December 08, 2002 - 12:00 a.m. Pacific
Local jazz musician Ernie Hatfield dies at 88
By Jason Margolis
He sang backup with Ella Fitzgerald in the 1940s. He shared the stage with Duke Ellington, Cab Calloway, Billie Holiday, Dizzy Gillespie and Sarah Vaughan.
Ernest John "Ernie" Hatfield had been a staple in the Harlem jazz scene of the 1930s and '40s, rubbing shoulders and drinking cocktails with jazz legends and Harlem underworld figures such as "Detroit Red," who later changed his name to Malcolm X.
Born July 5, 1914, in Chester, Pa., Mr. Hatfield died of heart failure Nov. 21 at Harborview Medical Center. He was 88.
Mr. Hatfield's music career was put on hold for World War II when he was assigned to Tuskegee, Ala., as a gunner in the all-black military unit. His musical talent was soon recognized and he was recruited to organize USO tours and entertain the troops.
When his voice started to fade after the war, Mr. Hatfield taught himself to play piano and continued to earn a living performing jazz.
He came to Seattle on tour in 1951. A black man married to a white woman, he decided to raise his family in the Northwest because of the more tolerant racial climate, said his younger son, Bryan Hatfield.
Mr. Hatfield worked as a janitor by day and jazz musician by night. Over the years, he elevated his day job to surplus evaluator for the state of Washington and began to establish himself as a Seattle jazz legend.
"He worked five days a week and played six nights a week on almost no sleep to carry the load of the family," said Bryan Hatfield.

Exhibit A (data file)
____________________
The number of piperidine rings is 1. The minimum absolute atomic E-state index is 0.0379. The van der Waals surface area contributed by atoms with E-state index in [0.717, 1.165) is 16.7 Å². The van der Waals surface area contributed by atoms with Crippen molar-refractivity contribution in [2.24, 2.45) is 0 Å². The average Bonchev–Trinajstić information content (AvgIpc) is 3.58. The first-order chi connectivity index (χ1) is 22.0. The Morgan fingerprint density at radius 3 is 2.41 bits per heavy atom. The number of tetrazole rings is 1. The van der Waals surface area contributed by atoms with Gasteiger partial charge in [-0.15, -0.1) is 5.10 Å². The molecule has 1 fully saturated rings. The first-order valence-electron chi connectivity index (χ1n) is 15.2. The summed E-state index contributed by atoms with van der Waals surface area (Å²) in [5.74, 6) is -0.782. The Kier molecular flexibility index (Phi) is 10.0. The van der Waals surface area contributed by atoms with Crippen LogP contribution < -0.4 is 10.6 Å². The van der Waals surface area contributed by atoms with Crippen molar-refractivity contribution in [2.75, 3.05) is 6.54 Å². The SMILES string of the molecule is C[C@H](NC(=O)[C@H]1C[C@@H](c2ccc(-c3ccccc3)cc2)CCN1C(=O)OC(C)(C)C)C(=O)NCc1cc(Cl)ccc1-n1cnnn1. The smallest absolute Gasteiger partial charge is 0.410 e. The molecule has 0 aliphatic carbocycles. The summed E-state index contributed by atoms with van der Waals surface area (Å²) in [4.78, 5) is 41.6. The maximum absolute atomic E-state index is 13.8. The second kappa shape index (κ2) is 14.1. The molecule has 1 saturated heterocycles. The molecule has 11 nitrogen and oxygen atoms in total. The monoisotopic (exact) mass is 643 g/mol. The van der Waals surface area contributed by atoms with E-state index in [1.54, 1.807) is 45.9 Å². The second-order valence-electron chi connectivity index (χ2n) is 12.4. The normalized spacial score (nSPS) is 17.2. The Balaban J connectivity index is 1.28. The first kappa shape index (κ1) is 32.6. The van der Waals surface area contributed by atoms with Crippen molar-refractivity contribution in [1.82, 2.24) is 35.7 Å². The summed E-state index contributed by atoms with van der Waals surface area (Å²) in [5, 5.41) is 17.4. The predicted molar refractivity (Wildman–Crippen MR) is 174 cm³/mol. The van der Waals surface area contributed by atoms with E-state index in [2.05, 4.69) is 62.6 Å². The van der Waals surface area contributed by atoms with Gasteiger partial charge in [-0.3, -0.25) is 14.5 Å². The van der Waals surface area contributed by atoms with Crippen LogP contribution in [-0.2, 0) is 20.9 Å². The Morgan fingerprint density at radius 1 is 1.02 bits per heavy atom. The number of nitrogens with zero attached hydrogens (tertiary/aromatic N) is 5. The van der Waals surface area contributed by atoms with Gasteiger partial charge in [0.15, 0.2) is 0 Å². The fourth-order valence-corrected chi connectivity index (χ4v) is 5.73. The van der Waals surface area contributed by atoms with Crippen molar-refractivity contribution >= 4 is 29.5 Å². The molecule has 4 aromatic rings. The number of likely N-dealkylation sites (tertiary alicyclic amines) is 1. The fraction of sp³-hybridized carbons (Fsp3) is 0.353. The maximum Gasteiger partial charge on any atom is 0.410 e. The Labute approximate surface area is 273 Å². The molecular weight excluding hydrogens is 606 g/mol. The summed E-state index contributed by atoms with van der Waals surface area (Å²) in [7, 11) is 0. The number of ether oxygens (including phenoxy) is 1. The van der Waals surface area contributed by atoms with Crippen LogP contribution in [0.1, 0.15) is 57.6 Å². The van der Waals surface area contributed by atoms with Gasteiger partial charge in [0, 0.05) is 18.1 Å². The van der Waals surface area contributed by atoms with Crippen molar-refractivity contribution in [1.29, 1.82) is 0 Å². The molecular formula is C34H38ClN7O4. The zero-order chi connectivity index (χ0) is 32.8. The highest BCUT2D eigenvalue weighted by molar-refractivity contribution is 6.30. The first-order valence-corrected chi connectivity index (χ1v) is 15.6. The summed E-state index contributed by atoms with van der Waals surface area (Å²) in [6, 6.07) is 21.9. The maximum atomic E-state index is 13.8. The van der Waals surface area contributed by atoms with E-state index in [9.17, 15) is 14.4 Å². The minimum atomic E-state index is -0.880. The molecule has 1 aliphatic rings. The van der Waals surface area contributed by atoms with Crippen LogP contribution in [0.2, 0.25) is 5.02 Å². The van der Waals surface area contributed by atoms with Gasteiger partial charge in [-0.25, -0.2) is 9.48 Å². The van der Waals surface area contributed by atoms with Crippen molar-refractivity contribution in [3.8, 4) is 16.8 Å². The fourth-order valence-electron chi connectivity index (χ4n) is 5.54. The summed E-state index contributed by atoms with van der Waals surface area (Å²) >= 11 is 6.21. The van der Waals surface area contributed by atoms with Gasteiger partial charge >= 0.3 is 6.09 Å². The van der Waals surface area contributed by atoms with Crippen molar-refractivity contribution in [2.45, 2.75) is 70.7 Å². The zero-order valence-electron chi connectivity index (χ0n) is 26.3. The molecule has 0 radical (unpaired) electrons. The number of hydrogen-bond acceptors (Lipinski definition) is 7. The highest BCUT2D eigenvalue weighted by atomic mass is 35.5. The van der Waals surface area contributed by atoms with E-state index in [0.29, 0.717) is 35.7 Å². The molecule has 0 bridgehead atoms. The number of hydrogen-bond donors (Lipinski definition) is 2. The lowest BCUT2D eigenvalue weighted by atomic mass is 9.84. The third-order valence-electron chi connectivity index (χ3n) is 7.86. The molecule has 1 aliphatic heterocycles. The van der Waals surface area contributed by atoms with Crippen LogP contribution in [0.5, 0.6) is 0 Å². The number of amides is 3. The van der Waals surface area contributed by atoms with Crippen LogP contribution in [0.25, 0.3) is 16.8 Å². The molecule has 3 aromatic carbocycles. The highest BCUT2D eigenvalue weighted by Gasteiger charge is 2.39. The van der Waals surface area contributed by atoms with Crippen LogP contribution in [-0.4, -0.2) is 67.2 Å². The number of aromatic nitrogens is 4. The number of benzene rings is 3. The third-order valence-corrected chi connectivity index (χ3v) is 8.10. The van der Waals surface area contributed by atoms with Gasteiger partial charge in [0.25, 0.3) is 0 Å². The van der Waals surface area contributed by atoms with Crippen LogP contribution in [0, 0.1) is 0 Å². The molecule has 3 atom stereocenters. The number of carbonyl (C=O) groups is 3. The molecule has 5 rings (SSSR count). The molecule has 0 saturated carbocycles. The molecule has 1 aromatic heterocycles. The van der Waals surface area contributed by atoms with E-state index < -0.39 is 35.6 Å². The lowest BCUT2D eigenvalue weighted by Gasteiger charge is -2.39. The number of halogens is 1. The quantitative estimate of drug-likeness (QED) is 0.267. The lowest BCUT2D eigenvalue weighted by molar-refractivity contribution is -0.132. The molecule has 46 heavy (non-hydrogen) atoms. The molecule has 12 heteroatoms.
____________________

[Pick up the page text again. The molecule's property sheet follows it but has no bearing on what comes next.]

His older son, Ernie Hatfield Jr., said the demanding work schedule meant his father had to find creative ways to spend time with his family.
"I was a little kid and my dad would wake me up to take me to a jam session," Ernie Jr. said, describing the 2 a.m. get-togethers with Seattle musicians. "It was great."
The Hatfield home was always filled with music, but Mr. Hatfield wanted a stable life for his children. "He actually always warned me not to go into music. He emphasized to get an education," said Ernie Jr., who initially ignored his father's advice and began a career as a blues keyboardist; Mr. Hatfield's son Bryan became a rap and hip-hop producer.
"Still, I always think he was proud of what we did," said Ernie Jr.
Mr. Hatfield was a regular pianist at the Seattle Tennis Club, Seattle Yacht Club and at parties for Seattle's elite, playing with the Inner City Jazz Quartet.
"Ernie was the best. He played with such grace and style in a Count Basie kinda way, with his own humorous interpretation," said bassist Terry D. Morgan, who played with Mr. Hatfield for nearly 20 years in Seattle. "If anybody requested a song, he could play it because he knew it in his head."
In fact, Mr. Hatfield didn't learn to read music until his older son taught him in the early 1970s, but he continued playing without sheet music.
Mr. Hatfield often talked about his friendship with Billie Holiday, who could drink herself into a stupor and then perform flawlessly, said Peter Madsen, drummer for the Inner City Jazz Quartet, recounting Mr. Hatfield's tales.
Mr. Hatfield developed a long friendship with Sarah Vaughan, and it was Mr. Hatfield's gentle shove that launched Vaughan's storied singing career.
"They called her name to come on stage and she froze," said Bryan Hatfield, describing an amateur night in the 1940s at Harlem's Apollo Theater. Mr. Hatfield pushed her on stage.
In addition to sons Ernie Jr., of Salida, Colo., and Bryan, of Seattle, Mr. Hatfield is survived by his wife of 53 years, Mary Anne Hatfield, of Seattle; daughter Ernestine Smith, of Chester, Pa.; and several grandchildren. Memorial services were held Dec. 3 at St. Joseph Catholic Church in Seattle. A memorial Web site has been set up for friends and family to share comments online: www.erniehatfield.com.
Copyright © 2002 The Seattle Times Company